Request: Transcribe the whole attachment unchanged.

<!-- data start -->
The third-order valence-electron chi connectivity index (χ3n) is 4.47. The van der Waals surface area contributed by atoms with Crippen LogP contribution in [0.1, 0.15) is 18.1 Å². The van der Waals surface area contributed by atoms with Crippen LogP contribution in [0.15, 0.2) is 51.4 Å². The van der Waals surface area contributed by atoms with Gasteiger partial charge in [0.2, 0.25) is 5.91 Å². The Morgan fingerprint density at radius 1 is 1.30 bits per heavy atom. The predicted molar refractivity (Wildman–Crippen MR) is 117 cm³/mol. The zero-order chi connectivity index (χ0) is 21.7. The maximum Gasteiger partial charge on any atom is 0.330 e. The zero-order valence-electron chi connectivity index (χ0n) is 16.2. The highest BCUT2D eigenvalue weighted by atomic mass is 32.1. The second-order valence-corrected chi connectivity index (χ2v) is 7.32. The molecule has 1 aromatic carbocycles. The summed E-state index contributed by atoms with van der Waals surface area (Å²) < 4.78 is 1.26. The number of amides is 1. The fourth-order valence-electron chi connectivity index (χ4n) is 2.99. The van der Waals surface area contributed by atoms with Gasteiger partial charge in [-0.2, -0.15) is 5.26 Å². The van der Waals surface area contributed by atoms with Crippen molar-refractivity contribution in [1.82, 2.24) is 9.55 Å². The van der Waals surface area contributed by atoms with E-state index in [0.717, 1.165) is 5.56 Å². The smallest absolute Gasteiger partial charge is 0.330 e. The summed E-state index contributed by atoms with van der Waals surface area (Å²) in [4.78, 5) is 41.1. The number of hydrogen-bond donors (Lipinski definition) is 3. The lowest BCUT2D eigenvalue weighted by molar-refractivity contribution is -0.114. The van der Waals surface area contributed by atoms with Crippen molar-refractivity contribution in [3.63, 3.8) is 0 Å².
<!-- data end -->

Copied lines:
The third-order valence-electron chi connectivity index (χ3n) is 4.47. The van der Waals surface area contributed by atoms with Crippen LogP contribution in [0.1, 0.15) is 18.1 Å². The van der Waals surface area contributed by atoms with Crippen LogP contribution in [0.15, 0.2) is 51.4 Å². The van der Waals surface area contributed by atoms with Gasteiger partial charge in [0.2, 0.25) is 5.91 Å². The Morgan fingerprint density at radius 1 is 1.30 bits per heavy atom. The predicted molar refractivity (Wildman–Crippen MR) is 117 cm³/mol. The zero-order chi connectivity index (χ0) is 21.7. The maximum Gasteiger partial charge on any atom is 0.330 e. The zero-order valence-electron chi connectivity index (χ0n) is 16.2. The highest BCUT2D eigenvalue weighted by atomic mass is 32.1. The second-order valence-corrected chi connectivity index (χ2v) is 7.32. The molecule has 1 aromatic carbocycles. The summed E-state index contributed by atoms with van der Waals surface area (Å²) < 4.78 is 1.26. The number of amides is 1. The fourth-order valence-electron chi connectivity index (χ4n) is 2.99. The van der Waals surface area contributed by atoms with Gasteiger partial charge in [-0.2, -0.15) is 5.26 Å². The van der Waals surface area contributed by atoms with Crippen molar-refractivity contribution in [1.82, 2.24) is 9.55 Å². The van der Waals surface area contributed by atoms with E-state index in [0.717, 1.165) is 5.56 Å². The smallest absolute Gasteiger partial charge is 0.330 e. The summed E-state index contributed by atoms with van der Waals surface area (Å²) in [4.78, 5) is 41.1. The number of hydrogen-bond donors (Lipinski definition) is 3. The lowest BCUT2D eigenvalue weighted by molar-refractivity contribution is -0.114. The van der Waals surface area contributed by atoms with Crippen molar-refractivity contribution in [3.63, 3.8) is 0 Å².